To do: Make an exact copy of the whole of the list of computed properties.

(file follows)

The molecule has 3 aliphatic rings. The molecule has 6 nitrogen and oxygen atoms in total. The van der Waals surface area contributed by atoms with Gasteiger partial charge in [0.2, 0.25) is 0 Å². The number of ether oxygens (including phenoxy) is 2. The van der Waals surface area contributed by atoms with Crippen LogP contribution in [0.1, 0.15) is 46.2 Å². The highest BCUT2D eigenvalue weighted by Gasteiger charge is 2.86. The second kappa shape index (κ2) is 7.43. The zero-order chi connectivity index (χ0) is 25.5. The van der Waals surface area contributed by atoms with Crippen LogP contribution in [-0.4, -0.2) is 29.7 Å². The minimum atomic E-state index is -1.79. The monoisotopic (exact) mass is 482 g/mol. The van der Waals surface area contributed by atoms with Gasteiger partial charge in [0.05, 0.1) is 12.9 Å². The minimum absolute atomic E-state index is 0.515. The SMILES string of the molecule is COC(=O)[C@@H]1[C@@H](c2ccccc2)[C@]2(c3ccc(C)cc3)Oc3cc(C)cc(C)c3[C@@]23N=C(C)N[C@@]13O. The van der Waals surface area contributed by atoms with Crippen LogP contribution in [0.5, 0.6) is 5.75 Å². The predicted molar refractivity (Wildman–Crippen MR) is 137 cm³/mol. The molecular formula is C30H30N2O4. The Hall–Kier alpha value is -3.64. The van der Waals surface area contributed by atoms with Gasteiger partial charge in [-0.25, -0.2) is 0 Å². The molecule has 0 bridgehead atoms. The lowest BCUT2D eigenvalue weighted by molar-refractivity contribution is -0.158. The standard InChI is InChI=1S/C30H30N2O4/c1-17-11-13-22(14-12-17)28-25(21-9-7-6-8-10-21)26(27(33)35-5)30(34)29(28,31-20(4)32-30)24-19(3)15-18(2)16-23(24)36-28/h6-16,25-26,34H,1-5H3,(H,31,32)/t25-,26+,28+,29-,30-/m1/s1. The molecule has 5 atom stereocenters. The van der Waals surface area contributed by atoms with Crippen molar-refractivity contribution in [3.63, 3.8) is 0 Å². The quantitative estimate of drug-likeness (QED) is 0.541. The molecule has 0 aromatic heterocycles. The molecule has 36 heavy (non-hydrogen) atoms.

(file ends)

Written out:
The molecule has 3 aliphatic rings. The molecule has 6 nitrogen and oxygen atoms in total. The van der Waals surface area contributed by atoms with Gasteiger partial charge in [0.2, 0.25) is 0 Å². The number of ether oxygens (including phenoxy) is 2. The van der Waals surface area contributed by atoms with Crippen LogP contribution in [0.1, 0.15) is 46.2 Å². The highest BCUT2D eigenvalue weighted by Gasteiger charge is 2.86. The second kappa shape index (κ2) is 7.43. The zero-order chi connectivity index (χ0) is 25.5. The van der Waals surface area contributed by atoms with Crippen LogP contribution in [-0.4, -0.2) is 29.7 Å². The minimum atomic E-state index is -1.79. The monoisotopic (exact) mass is 482 g/mol. The van der Waals surface area contributed by atoms with Gasteiger partial charge in [0.05, 0.1) is 12.9 Å². The minimum absolute atomic E-state index is 0.515. The SMILES string of the molecule is COC(=O)[C@@H]1[C@@H](c2ccccc2)[C@]2(c3ccc(C)cc3)Oc3cc(C)cc(C)c3[C@@]23N=C(C)N[C@@]13O. The van der Waals surface area contributed by atoms with Crippen LogP contribution in [0.5, 0.6) is 5.75 Å². The predicted molar refractivity (Wildman–Crippen MR) is 137 cm³/mol. The molecular formula is C30H30N2O4. The Hall–Kier alpha value is -3.64. The van der Waals surface area contributed by atoms with Gasteiger partial charge in [-0.25, -0.2) is 0 Å². The molecule has 0 bridgehead atoms. The lowest BCUT2D eigenvalue weighted by molar-refractivity contribution is -0.158. The standard InChI is InChI=1S/C30H30N2O4/c1-17-11-13-22(14-12-17)28-25(21-9-7-6-8-10-21)26(27(33)35-5)30(34)29(28,31-20(4)32-30)24-19(3)15-18(2)16-23(24)36-28/h6-16,25-26,34H,1-5H3,(H,31,32)/t25-,26+,28+,29-,30-/m1/s1. The molecule has 5 atom stereocenters. The van der Waals surface area contributed by atoms with Crippen molar-refractivity contribution in [3.63, 3.8) is 0 Å². The quantitative estimate of drug-likeness (QED) is 0.541. The molecule has 0 aromatic heterocycles. The molecule has 36 heavy (non-hydrogen) atoms.